British Edible Pulses Association (BEPA)uses of pulses

BEPA is the trade association representing the processors and users of British-produced pulse (mainly combining peas and field beans) crops. BEPA’s key objectives are to liaise with UK government and other national and international associations, & encourage the consumption of home-produced pulses by promoting their value as healthy, high-protein and high-fibre foods, and to liaise with crop scientists and plant breeders.

BEPA President, Chris CollingsOur website brings you the history of BEPA, contact information for all our members, BEPA in the press and media, the latest pulse market prices, and an introduction to the many end uses for UK-produced pulses.

We also give details of the main BEPA contacts - if you would like to know more about BEPA, and the important role pulses play in the UK's agricultural and food sectors, please ask us!

Chris Collings, President

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BEPA Crop Competition winners 2015The winners of the 2015 BEPA Crop Competition were announced at the organisation’s Annual Dinner at Belton Woods Hotel, near Grantham on November 19 with presentations to the growers and merchants who were present at the event.

Pictured here (L-R) are Peter Smith of merchants Wherry & Sons Ltd with grower James Bullivant, winners of the Rosebowl for ‘Marrowfat Peas’ category with variety Sakura. Also pictured are Mark Wells, winning grower of the ‘Spring Beans’ category with variety Vertigo, and Stuart Cree of merchants Ebbage Seeds Ltd.

The winner of the ‘Large Blue Peas’ category was D&R Tyrrell with the variety Daytona supplied by Dunns (Long Sutton) Ltd.

The 'Winter Beans' winning grower was Roydon Hall Farms with variety Wizard supplied by Dalmark - who also supplied the variety Rose to LG Wakefield & Sons, winners of the ‘Any Other Pea’ category.

The ‘White/Yellow Peas’ winning growers were Bevington Smith & Partners with the variety Gregor, supplied by Dengie Crops.

Franek Smith, Vice-President of BEPA noted that there was a 33% increase in samples submitted for judging this year: “This was driven by the increased area in the pulse crop in 2015. We expect this increase to be maintained in 2016 which will be a very special year for the pulse crop as the UN International Year of Pulses.”


“The market is getting used to the fact that there has been an increase in supply and trade is adjusting accordingly. Optimism remains for crop 2015 and for 2016,” comments Roger Vickers, Chief Executive of PGRO.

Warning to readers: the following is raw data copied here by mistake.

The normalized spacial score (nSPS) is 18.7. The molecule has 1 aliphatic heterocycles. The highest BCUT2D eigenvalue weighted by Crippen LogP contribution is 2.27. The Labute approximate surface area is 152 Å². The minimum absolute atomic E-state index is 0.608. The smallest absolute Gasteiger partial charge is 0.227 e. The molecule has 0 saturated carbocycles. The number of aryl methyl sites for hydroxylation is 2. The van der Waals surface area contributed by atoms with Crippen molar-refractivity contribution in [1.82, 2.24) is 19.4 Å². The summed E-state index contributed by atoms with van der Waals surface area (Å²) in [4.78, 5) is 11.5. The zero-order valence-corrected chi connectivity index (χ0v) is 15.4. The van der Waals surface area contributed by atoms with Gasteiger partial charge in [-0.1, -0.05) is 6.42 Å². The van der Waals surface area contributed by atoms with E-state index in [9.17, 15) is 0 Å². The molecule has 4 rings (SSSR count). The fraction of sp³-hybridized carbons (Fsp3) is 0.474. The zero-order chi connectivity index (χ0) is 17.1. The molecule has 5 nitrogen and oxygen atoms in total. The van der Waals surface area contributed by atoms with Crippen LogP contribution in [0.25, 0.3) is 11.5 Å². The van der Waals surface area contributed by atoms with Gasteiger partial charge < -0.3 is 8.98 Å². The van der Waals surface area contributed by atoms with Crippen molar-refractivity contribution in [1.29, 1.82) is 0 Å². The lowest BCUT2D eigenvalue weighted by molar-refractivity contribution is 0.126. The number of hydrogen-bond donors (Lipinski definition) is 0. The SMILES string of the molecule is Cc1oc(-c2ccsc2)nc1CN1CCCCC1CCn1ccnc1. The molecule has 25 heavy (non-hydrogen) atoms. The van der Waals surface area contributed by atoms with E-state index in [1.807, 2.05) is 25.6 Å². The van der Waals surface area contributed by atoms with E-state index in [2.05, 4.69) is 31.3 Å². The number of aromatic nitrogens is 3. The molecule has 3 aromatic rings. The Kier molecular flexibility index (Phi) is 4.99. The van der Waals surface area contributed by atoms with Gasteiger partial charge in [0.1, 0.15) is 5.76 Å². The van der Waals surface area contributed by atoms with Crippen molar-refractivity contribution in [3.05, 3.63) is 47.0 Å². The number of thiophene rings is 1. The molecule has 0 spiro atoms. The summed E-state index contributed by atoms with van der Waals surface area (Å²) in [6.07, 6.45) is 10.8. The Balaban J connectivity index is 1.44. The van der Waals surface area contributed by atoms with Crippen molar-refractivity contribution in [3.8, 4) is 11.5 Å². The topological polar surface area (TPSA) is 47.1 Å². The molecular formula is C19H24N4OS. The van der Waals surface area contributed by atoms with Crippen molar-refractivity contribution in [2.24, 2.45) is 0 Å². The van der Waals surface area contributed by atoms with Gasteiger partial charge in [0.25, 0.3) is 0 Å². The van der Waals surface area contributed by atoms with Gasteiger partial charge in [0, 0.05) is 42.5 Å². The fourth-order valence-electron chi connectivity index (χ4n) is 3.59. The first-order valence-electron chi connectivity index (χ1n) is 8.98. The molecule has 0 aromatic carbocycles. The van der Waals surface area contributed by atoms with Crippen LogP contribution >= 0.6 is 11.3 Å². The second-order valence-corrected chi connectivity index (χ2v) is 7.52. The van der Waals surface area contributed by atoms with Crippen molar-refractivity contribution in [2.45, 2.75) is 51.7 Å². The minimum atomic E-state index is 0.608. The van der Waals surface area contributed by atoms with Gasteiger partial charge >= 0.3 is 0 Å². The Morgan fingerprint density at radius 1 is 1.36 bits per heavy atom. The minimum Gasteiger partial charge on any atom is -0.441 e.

"The next few weeks is the ideal time to start sowings of winter beans - drilling is under way for 2016 crop with good seedbeds and, in many cases, pre-emergence weed control applied.

“With some RL trials still to be harvested in North Northumberland, it is possible that there are also commercial crops of beans yet to be harvested. It has been an unusually late harvest for beans in 2015. There are reports that one or two occasional crops have been abandoned.”

Looking at domestic markets, Chris Collings, President of BEPA, comments that feed bean prices have fluctuated in October but have been trading at around £133 - £135 delivered, a premium over November wheat of approximately £20/t.

“Buyers remain interested in the feed market. The main issue for many has been moisture content. With growers offering at over 15% moisture, problems for storage arise, and the need to dry down to 15% is imperative for buyers in any market sector. Higher moistures will trade - but at a discount.”

For Human Consumption beans, hard currency availability remains a problem for bulk shipments to Egypt and appears likely to persist through the season. Values where export opportunities arise carry a premium of circa £20-22/t over feed beans (Circa £155/t delivered).

Prices, market and political issues emphasise the need for growers to focus on maximising yield and quality and retaining the quality in storage.

Marrowfat pea values of £275 delivered (£300/t delivered for the very best quality) command interest in exports from the Far East. This market is driven by a combination of doubts about other supply regions, logistical issues and an awareness and preference for UK quality when it is available.

Optimism surrounds this crop with a feeling that quality is good and that increasing demand and supply are closely matched. Only a small carryover is likely before the arrival of crop 2016 indicating that the position is unlikely to change in the next 12 months.

Large blue peas are currently harder to place. Internationally the crop has yielded well and the traditional feed market has still to return to the crop following years of undersupply and movement away. Good quality large blue peas are trading at around £40 over feed peas which in turn trade at a discount to feed beans (there being fewer processor takers) making their value circa £165 delivered for top quality produce. With improved supply and a return to more traditional market values for these crops, the UK is a better position to compete for export markets and for longer term market development.